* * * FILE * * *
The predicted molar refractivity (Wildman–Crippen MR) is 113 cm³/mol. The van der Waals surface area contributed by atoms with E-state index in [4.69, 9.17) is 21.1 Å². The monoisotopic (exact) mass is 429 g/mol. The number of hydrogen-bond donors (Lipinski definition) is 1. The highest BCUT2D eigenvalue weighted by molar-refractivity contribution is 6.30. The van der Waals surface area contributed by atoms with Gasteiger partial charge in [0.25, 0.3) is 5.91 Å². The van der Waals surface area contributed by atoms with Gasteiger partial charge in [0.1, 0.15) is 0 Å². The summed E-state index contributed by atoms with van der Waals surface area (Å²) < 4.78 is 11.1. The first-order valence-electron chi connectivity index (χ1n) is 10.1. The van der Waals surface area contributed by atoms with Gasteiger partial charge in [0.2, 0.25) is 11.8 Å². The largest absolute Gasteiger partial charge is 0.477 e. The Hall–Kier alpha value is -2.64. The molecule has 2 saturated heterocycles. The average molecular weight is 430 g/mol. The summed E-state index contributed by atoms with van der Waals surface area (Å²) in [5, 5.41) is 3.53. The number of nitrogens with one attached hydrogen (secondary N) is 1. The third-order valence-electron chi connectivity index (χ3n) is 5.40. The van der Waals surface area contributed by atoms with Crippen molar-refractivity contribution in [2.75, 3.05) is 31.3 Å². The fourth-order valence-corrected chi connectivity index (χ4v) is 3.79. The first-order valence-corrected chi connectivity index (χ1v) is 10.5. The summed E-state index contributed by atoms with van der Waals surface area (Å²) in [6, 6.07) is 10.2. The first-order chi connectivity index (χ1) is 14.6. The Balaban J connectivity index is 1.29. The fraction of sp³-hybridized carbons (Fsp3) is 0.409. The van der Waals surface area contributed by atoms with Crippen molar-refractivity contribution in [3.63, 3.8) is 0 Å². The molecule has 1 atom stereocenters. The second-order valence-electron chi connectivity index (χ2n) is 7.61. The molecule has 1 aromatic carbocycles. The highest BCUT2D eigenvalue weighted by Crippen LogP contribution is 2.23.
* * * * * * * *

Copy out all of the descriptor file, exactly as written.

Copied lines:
The predicted molar refractivity (Wildman–Crippen MR) is 113 cm³/mol. The van der Waals surface area contributed by atoms with E-state index in [4.69, 9.17) is 21.1 Å². The monoisotopic (exact) mass is 429 g/mol. The number of hydrogen-bond donors (Lipinski definition) is 1. The highest BCUT2D eigenvalue weighted by molar-refractivity contribution is 6.30. The van der Waals surface area contributed by atoms with Gasteiger partial charge in [0.25, 0.3) is 5.91 Å². The van der Waals surface area contributed by atoms with Gasteiger partial charge in [0.1, 0.15) is 0 Å². The summed E-state index contributed by atoms with van der Waals surface area (Å²) < 4.78 is 11.1. The first-order valence-electron chi connectivity index (χ1n) is 10.1. The van der Waals surface area contributed by atoms with Gasteiger partial charge in [0.2, 0.25) is 11.8 Å². The largest absolute Gasteiger partial charge is 0.477 e. The Hall–Kier alpha value is -2.64. The molecule has 2 saturated heterocycles. The average molecular weight is 430 g/mol. The summed E-state index contributed by atoms with van der Waals surface area (Å²) in [5, 5.41) is 3.53. The number of nitrogens with one attached hydrogen (secondary N) is 1. The third-order valence-electron chi connectivity index (χ3n) is 5.40. The van der Waals surface area contributed by atoms with Crippen molar-refractivity contribution in [2.75, 3.05) is 31.3 Å². The fourth-order valence-corrected chi connectivity index (χ4v) is 3.79. The first-order valence-corrected chi connectivity index (χ1v) is 10.5. The summed E-state index contributed by atoms with van der Waals surface area (Å²) in [6, 6.07) is 10.2. The first-order chi connectivity index (χ1) is 14.6. The Balaban J connectivity index is 1.29. The fraction of sp³-hybridized carbons (Fsp3) is 0.409. The van der Waals surface area contributed by atoms with Crippen molar-refractivity contribution in [3.63, 3.8) is 0 Å². The molecule has 1 atom stereocenters. The second-order valence-electron chi connectivity index (χ2n) is 7.61. The molecule has 1 aromatic carbocycles. The highest BCUT2D eigenvalue weighted by Crippen LogP contribution is 2.23.